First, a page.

A Close Rudy Giuliani Associate Alerted FBI’s Assistant Director to Charles McGonigal’s Alleged Albanian Graft

I know of two journalists who had reported on parts of the charges against former FBI Special Agent in Charge Charles McGonigal before he was indicted: In December 2021, Scott Stedman (with an assist from Wendy Siegelman) reported on the relationship between McGonigal, Oleg Deripaska, Sergey Shestakov, and Yevgenyi Fokin that was disclosed in a November 29, 2021 FARA filing.

And in September 2022, Mattathias Schwartz reported on a subpoena that (this was made more clear later) had been served ten months earlier, in November 2021. In the story, Schwartz claimed the documents he had in hand showed that McGonigal was under investigation for his Deripaska ties, which he only substantiated with a link to the FARA filing. The story itself pertained entirely to the Albanian side of the investigation, based off that subpoena, part of which he published.

Schwartz published that story a month after he won a lot of attention for getting Paul Manafort to confirm on the record the cover story someone had fed a NYT team including Maggie Haberman and Ken Vogel in February 2019: that Manafort had shared (just) campaign data with Konstantin Kilimnik. When first published in 2019, that cover story successfully distracted attention from outlines of a more substantive exchange pitched by Deripaska associate Kilimnik at an August 2, 2016 cigar bar meeting (and, indeed, from Deripaska’s involvement generally).

Manafort’s calendar showed that before he went to that meeting on August 2, 2016, he met with Trump and Rudy Giuliani. And while Manafort was serving his abbreviated prison term, Rudy reportedly consulted with him about his efforts to dig up dirt helpful to Trump.

In the wake of McGonigal’s indictments, Schwartz wrote a story about the person that he all but confirms was the one who received the subpoena: Allison Guerriero, who had a year-plus long affair with McGonigal that started sometime before October 2017 and lasted until late 2018, past the time McGonigal retired from the FBI in September 2018. According to the story, their relationship covered the most important period of the corruption described in the two indictments against McGonigal (meetings with Albania in the the DC indictment start in August 2017 and end in August 2018; favors for a Deripaska agent described in the SDNY indictment start in spring 2018; the favors continued through 2021, at which point the investigation into Deripaska had become overt).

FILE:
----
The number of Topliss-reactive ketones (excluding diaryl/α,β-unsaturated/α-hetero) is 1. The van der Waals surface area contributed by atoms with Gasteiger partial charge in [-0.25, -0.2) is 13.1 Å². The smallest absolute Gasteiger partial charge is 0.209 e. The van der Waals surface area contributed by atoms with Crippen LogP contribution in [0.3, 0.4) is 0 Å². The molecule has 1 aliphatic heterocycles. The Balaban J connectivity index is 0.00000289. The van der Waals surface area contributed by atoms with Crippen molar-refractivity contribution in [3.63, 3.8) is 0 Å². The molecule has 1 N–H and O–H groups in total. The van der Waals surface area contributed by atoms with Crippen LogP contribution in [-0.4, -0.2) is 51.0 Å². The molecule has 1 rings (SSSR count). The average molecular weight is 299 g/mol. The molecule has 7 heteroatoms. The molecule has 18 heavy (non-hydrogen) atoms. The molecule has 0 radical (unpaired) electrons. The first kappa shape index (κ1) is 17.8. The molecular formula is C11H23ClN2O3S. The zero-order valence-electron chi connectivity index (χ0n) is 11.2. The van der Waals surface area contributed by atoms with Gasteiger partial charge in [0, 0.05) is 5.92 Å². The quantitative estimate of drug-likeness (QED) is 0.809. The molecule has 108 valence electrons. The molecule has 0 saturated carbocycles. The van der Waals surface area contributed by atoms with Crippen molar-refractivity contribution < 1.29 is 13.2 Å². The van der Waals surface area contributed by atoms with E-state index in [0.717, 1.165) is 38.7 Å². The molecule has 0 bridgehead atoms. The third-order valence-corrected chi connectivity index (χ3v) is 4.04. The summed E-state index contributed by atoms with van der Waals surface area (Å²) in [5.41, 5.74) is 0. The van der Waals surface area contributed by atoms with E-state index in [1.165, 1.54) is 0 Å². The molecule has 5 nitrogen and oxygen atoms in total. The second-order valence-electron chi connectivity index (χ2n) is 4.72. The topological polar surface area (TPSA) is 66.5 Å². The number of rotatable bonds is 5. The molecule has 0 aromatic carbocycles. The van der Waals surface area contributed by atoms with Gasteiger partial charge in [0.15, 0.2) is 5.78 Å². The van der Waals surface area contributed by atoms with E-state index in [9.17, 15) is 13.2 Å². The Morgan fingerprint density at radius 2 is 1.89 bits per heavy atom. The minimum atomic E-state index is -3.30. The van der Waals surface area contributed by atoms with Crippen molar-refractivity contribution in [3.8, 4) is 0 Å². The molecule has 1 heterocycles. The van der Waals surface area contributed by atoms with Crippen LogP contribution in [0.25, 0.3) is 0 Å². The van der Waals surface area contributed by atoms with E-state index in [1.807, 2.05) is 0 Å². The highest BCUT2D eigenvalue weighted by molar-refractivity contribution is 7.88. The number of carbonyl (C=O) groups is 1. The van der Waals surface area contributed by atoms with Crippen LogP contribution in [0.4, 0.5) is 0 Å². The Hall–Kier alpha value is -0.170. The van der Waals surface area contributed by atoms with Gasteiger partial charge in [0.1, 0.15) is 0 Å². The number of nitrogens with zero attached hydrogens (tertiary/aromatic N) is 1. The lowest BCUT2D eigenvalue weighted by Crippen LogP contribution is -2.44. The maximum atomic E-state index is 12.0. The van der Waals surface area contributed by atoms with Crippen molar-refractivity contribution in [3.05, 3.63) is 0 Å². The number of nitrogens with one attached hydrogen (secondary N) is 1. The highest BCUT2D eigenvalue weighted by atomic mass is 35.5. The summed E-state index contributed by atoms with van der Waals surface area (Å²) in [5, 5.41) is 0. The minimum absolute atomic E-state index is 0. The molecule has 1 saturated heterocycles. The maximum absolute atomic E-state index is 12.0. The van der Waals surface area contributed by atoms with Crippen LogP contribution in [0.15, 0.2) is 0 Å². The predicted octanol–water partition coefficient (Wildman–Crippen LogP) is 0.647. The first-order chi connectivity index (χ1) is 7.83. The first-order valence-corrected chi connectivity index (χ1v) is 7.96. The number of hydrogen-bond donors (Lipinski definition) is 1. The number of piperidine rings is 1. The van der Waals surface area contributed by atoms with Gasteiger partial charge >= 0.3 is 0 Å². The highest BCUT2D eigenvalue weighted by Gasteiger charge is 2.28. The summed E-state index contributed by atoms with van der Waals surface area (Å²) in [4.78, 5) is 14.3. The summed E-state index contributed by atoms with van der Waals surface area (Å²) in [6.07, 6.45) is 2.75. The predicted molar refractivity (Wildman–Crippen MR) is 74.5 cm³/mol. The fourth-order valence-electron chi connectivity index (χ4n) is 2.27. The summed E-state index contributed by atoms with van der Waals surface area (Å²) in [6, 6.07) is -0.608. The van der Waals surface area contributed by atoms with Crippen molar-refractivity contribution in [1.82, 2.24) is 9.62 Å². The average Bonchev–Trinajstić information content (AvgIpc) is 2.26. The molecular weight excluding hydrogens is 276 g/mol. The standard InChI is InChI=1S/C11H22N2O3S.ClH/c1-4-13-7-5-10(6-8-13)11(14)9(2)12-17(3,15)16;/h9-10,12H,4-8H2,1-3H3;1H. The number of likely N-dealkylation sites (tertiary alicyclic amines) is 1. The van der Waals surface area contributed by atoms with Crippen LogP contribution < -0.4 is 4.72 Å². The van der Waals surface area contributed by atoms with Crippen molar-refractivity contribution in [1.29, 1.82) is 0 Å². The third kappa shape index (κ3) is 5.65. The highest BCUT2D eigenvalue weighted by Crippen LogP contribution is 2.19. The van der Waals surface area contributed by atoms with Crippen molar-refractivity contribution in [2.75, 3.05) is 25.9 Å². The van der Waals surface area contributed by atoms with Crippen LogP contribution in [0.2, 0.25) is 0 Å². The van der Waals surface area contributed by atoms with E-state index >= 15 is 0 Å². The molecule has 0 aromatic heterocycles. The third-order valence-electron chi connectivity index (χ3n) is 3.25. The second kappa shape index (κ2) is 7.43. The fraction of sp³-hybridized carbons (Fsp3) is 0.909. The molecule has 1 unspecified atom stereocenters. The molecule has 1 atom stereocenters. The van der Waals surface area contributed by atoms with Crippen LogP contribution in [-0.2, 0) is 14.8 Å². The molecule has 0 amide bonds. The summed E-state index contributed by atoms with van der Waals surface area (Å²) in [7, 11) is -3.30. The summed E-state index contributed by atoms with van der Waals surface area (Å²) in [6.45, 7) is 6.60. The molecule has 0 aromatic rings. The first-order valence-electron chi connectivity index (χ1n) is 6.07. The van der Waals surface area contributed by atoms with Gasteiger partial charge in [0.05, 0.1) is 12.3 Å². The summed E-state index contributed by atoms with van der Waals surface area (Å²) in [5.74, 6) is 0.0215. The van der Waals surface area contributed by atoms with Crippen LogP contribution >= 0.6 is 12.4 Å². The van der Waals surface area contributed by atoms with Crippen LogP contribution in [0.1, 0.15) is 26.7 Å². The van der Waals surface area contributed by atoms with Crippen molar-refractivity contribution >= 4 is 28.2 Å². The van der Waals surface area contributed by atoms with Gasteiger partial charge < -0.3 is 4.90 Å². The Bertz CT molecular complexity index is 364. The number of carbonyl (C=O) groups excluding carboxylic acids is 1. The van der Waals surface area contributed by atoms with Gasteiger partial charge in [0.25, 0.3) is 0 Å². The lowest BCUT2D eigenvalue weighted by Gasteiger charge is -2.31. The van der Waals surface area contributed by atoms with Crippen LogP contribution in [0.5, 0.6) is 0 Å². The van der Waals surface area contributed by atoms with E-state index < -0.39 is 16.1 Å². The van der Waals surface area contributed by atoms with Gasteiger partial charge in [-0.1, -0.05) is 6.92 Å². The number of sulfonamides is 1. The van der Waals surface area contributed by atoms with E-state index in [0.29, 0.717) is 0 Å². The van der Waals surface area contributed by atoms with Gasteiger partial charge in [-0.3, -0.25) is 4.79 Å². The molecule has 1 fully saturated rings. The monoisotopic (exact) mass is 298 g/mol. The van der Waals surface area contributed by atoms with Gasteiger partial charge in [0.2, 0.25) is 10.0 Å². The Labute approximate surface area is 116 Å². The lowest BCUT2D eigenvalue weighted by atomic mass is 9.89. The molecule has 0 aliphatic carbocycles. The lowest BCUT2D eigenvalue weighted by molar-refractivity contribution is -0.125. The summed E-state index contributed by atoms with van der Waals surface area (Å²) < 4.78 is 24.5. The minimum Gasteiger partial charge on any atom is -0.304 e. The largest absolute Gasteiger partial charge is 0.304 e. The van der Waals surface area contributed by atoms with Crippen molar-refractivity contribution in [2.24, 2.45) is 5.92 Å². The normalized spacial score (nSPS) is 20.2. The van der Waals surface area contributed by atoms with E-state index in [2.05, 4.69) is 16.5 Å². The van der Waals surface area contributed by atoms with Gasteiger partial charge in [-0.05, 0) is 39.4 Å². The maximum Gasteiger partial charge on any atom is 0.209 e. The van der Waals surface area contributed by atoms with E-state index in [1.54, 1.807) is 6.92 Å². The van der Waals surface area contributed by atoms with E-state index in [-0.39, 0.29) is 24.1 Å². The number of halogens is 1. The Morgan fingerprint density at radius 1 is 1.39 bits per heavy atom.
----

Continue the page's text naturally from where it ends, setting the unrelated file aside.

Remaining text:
In fact, Schwartz suggests that Guerriero may have tipped off FBI’s Assistant Director William Sweeney to McGonigal’s corruption in a drunken act of revenge after the affair ended.

In late 2018, McGonigal and Guerriero broke up. She remembers receiving an anonymous and hostile note in the mail. Soon after, McGonigal told her he was still married and had no plans to divorce his wife. “I was shocked,” she said. “I was very much in love with him, and I was so hurt.” She started drinking heavily to cope. A few months later, Guerriero, after a bout of drinking, dashed off an angry email to William Sweeney, who was in charge of the FBI’s New York City bureau, and who, she recalls, had first introduced her to McGonigal. She remembers telling Sweeney in the email that he should look into their extramarital affair, and also McGonigal’s dealings in Albania. McGonigal had already befriended Albania’s prime minister and traveled to the country extensively, dealings that would appear later in one of his indictments. Guerriero told Insider that she had deleted the email.